Collaboration as Process: The Making of a Partnership to Serve At-Risk Youths of Haitian Descent

Louis Herns Marcelin, Richard Dembo, Toni Cela, Catherimarty Burgos, Morris Copeland, Bryan Page

Research output: Contribution to journalArticlepeer-review

1 Scopus citations


The increasingly intractable nature of many social problems has given rise to cross-institutional and interdisciplinary collaborations in order to respond to social problems that no single entity can resolve on its own. One value of anthropology lies in its capacity to provide culturally tailored strategies for successful collaboration between different stakeholders in communities, across disciplinary fields, among public policymakers and practitioners. In this article, we revisit the emergence of a collaborative initiative to support at-risk youths of Haitian descent and their families. This work was undertaken by university researchers, juvenile justice professionals in Miami-Dade County, and community-based practitioners. Guided by a holistic anthropological perspective and a multidimensional approach to collaboration, we provide a processual analysis of almost two decades of opportunities and challenges posed by our collaboration and illuminate the importance of collaboration in identifying evidence-based solutions to social problems. While not all collaborative teams experience the same processes or operate within the same sociocultural contexts, we argue that there are some fundamental principles to establishing effective collaboration: a shared common goal, shared objectives, and time.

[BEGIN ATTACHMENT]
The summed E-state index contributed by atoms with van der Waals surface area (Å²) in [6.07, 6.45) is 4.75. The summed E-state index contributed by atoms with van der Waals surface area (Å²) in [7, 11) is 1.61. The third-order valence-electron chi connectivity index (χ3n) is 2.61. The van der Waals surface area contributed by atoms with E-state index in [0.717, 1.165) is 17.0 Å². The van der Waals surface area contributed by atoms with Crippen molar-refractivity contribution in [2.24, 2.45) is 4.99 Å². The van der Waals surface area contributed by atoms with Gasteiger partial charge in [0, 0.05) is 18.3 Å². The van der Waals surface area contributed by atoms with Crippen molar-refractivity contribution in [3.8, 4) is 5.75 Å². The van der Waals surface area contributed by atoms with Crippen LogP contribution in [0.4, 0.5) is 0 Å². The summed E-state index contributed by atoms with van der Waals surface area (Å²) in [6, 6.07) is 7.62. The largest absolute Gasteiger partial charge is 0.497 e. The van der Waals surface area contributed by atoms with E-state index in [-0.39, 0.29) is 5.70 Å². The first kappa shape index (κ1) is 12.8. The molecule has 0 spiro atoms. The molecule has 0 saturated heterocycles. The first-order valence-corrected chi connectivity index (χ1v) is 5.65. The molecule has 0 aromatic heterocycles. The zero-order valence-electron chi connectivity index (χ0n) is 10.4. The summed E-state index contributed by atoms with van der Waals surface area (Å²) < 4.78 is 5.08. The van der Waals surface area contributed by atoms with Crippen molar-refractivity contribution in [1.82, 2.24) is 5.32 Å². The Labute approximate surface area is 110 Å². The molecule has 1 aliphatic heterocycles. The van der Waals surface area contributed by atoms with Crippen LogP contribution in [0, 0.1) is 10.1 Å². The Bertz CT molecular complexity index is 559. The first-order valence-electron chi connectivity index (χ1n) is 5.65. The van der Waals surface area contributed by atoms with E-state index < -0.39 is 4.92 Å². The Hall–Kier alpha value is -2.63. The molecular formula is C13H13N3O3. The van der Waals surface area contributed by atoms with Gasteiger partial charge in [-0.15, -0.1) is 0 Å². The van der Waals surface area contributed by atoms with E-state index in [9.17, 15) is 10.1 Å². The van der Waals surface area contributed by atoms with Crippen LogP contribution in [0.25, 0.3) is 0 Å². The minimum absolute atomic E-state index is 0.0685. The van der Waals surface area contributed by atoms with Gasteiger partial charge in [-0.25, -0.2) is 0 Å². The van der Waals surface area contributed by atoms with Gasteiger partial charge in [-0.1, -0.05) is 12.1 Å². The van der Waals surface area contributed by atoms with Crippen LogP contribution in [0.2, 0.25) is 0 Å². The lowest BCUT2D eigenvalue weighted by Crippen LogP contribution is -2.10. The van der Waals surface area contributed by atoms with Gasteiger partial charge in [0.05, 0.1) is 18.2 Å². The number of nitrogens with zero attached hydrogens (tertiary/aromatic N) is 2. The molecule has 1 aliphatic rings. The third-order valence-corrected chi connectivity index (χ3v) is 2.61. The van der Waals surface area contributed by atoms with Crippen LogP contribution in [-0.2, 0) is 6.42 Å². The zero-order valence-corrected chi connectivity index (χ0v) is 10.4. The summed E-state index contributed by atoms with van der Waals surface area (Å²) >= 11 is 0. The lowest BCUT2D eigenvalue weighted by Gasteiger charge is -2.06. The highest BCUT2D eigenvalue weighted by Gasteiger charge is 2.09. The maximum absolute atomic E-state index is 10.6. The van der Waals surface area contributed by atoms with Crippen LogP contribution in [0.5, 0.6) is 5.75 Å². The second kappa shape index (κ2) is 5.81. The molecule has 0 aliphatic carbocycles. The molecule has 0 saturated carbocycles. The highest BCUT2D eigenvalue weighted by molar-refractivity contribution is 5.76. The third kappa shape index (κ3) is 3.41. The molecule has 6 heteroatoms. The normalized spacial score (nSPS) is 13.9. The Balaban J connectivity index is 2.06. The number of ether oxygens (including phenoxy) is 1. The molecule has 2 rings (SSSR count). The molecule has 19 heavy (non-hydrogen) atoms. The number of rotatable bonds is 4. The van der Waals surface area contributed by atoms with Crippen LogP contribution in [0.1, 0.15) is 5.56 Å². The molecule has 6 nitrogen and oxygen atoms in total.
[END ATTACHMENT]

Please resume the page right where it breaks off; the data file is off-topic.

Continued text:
Original languageEnglish (US)
Pages (from-to)23-38
Number of pages16
JournalAnnals of Anthropological Practice
Issue number1
StatePublished - 2021
Externally publishedYes


  • collaboration
  • immigrant youth
  • juvenile justice

ASJC Scopus subject areas

  • Anthropology


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